Well, that's it for now. Next I want to post a bit on light-cone coordinates and the infinite momentum frame soon because I think they're pretty neat, and I've been starting to use them a lot lately. But that will have to wait.

"What is a Matrix?" - Werner Heisenberg

"What is the Matrix?" - Neo

"What is Matrix Theory?" -

**spoonless**

## Comments

cola_fanYour explanation of why use matrices based on symmetry was interesting.

very basic questions: (was never sharp at physics)

1. quantization means different things, in audio it means things are chopped up into rectangular blocks. In physics it implies particles, right? So we have strong reason to believe that gravity is a particle?

2. what does 11 dimensions explain? (why do we think they are there)

So what are the desirables shown by M-theory that you want to show are possible with Matrix theory?

spoonless1. quantization means different things, in audio it means things are chopped up into rectangular blocks. In physics it implies particles, right? So we have strong reason to believe that gravity is a particle?

In physics, it also means chopped up into blocks... where the blocks are called quanta, or sometimes "particles". But the word particle in that context means something a lot more general than most people would think of when they picture a particle. It could mean any sort of quantized chunks of energy, really--matter being one kind of energy.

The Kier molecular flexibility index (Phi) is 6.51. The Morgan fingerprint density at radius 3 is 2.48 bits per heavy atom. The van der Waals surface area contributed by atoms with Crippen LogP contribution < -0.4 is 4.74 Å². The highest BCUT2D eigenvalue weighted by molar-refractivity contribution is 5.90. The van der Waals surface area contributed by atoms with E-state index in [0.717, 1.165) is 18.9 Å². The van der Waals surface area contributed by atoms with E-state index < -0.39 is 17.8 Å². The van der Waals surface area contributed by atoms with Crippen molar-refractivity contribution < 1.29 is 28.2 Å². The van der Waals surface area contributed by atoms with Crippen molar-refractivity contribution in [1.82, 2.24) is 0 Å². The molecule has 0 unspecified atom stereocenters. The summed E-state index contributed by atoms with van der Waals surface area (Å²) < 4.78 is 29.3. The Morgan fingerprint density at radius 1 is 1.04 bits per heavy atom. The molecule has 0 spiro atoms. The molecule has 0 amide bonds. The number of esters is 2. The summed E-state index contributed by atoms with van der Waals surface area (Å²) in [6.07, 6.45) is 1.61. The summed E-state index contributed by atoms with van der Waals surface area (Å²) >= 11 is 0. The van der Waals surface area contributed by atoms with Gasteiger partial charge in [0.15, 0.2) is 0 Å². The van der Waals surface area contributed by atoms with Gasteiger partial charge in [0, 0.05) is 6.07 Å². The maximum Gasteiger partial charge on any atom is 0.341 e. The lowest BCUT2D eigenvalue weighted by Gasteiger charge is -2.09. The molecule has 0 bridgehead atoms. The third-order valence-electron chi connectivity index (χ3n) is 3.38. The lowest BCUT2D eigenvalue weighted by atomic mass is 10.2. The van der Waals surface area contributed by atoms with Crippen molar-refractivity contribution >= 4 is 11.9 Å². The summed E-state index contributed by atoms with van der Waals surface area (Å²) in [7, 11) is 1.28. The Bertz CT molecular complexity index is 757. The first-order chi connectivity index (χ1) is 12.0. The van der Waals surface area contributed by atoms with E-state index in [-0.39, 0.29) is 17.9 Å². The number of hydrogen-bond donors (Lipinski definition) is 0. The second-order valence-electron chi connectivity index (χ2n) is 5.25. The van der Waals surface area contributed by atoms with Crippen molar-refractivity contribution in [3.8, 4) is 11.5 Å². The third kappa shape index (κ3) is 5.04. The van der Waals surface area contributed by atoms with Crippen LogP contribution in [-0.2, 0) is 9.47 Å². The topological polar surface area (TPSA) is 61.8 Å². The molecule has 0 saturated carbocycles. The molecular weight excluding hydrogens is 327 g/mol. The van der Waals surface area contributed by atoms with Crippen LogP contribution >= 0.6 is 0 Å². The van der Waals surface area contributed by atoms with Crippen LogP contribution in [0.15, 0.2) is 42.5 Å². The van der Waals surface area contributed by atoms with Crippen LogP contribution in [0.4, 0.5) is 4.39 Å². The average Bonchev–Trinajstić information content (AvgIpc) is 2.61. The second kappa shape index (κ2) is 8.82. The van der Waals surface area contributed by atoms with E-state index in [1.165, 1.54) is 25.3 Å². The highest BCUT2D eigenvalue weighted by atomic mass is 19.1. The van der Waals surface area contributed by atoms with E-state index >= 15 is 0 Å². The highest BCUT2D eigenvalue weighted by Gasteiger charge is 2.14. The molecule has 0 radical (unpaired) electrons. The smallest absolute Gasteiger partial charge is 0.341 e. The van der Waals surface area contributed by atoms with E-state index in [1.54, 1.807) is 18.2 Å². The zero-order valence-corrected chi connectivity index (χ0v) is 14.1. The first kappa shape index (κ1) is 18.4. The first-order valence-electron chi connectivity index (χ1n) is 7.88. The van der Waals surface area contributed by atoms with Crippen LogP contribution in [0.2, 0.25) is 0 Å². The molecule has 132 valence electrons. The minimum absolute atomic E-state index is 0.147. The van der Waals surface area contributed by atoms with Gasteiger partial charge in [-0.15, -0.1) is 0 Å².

2. what does 11 dimensions explain? (why do we think they are there)

11-dimensions doesn't explain anything directly, it's just something that's necessary in order for the theory to be self-consistant. It is somewhat surprising that you could have a theory that works only in a particular number of dimensions, but in this case that's what happens. Try it in any other number and it breaks down and makes no sense... well, with the caveat I'll add below(*). One of the first questions people ask here is usually "why do we only see 4 dimensions (3 space and 1 time) if there are really 11?" and the answer is that... based on our observations, we can only conclude that there are 4

largedimensions. To assume we know exactly how many there are would be an unjustified leap. The others could be very small so that they loop around after a really short distance, and we wouldn't have seen them yet. So this is what is assumed in string theories & M theory.(*) there's a few ways in which what I'm saying here is a simplification. There are other ways in which even more dimensions could be hidden... so the number could be higher than 11 if it's done properly. And the 5 string theories which are limits of M-Theory only have 10 effective dimensions where 1 is too small to matter. But keeping things as simple as possible, we could assume 11 for now. The other thing is, there is a sense in which the number of dimensions isn't even completely fixed or specified. It could just depend on how you look at things or how far you zoom in. But this gets into the fringes of what I know, so I'm probably not going to be of much help there.